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Posted on September 3rd, 2012, by

Motivation is a highly important issue, both for organizations and for individuals. It is the working force that puts the people into action and allows the organization to achieve its goals (Chandler & Richardson, 2008). Proper motivation increases the efficiency of work, shapes organizational structure, creates stable atmosphere in the team. The lack of motivation quickly results in deterioration of the organization, decrease of performance, achievements etc.

For individuals, good motivation gives the opportunity to set and achieve personal goals, to fill in the pyramid of needs, receive satisfaction from work and in general to improve the quality of living in all senses. Therefore, for managers and for employees it is important to study the background of motivation and the factors influencing it. There are several key theories concerning motivation, equity and expectancy theories in particular. The aim of this essay is to discuss the concepts of these theories and analyze the applicability of these theories to leadership.

Equity theory deals with perception of employers about fair and unfair distribution of resources. It was created in 1962 by John Stacey Adams, and is based on the theory of needs by Maslow and Hertzberg’s theory of two factors (Thomas, 2000). This theory regards the individual as a rational thinking human being, and can be classified as one of the cognitive theories. Equity theory supposes that an individuals’ motivation is positive (in other words, the individual considers that he is treated fairly) when the ratio of his inputs into work and outputs can be considered equal compared to the other employees. The inputs that the employee makes usually are the work itself, commitment, efforts, tolerance, trust, determination, personal sacrifices etc. Outputs are defined as the positive and negative consequences that an individual perceives a participant has incurred as a consequence of his/her relationship with another (Maddock & Fulton, 1998). Outputs include adequate work compensation, different benefits, recognition and reputation, esteem and praise, perspectives etc. It has been noticed that individuals have the best motivation when the ratio of their inputs and outputs is close to 1.

Equity theory states that people are seeking to maximize their outcomes, i.e. rewards minus costs. When individuals consider that unfairness exists, they feel distressed. There are two kinds of unfairness underpayment and overpayment. In the situation of underpayment employee may increase outcomes or decrease input to come to balance (or leave, when balance is impossible). In case of overpayment, the employee may increase inputs to reach balance, decrease outcomes (rarely) and increase the subjective value of his work, coming to distortion. Therefore, to ensure positive motivation, managers should maintain the balance of inputs and outputs close to 1, and eliminate unfairness.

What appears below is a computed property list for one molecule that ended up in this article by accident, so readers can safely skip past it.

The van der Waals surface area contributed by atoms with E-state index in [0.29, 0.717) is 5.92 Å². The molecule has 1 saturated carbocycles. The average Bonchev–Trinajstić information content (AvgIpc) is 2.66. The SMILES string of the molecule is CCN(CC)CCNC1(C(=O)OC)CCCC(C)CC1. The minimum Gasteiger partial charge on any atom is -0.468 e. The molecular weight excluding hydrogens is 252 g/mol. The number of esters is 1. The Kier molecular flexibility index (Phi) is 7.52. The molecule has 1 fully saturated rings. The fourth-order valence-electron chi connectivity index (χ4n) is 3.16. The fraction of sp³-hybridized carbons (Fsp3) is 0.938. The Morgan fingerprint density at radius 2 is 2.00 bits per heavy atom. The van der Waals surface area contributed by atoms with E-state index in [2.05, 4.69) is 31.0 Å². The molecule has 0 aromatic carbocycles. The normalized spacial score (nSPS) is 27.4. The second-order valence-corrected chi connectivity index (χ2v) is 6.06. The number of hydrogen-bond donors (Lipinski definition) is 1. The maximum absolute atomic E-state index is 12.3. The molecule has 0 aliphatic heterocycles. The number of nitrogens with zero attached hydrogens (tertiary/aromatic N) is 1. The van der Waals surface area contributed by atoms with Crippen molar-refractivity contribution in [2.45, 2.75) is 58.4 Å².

Expectancy theory, introduced by Victor Vroom, explains the process of choice making by individuals. It is based on the idea that people make choices between alternatives trying to maximize pleasure and minimize pain (Latham, 2006). Employee’s performance depends on many individual factors such as personality, skills, abilities, knowledge etc. Also, expectancy theory states that motivation is actually a product of two probabilistic measures valence and expectancy (instrumentality).

Valence is the emotional appraisal of the work outcomes by the individual; it measures how much the individual wants the consequences of completing the task. Instrumentality is the probability (more exactly, the measure of belief of the employee) that the desired outcome will take place in case the task is completed successfully. Expectancy measures the level of confidence of the employee that he/she will be able to complete the task successfully. Actually, the theory of expectancy states that motivation is the product of these three factors. This concept or formula may be used to measure such things as job satisfaction, choice of occupation, workforce dynamics, retaining of employees, and the efforts that they have to dedicate to work (Green, 1992).

Thus, expectance theory suggested that individuals are positive motivated when they see the correlation between efforts and performance, believe that good performance will lead to desired results, and the reward will be satisfying important needs.

For leadership, enhancing motivation is one of the key important features. Both theories and their applications are important for ruling the working collective: equity theory helps to avoid imbalance and disappointments among employees, while expectancy theory gives the keys for motivating each employee and stimulating personal development with appropriate needs. This theory may also help the leader understand which factors are slowing down the working progress, and which conditions should be changed in order to increase motivation and inspire the others to develop further.

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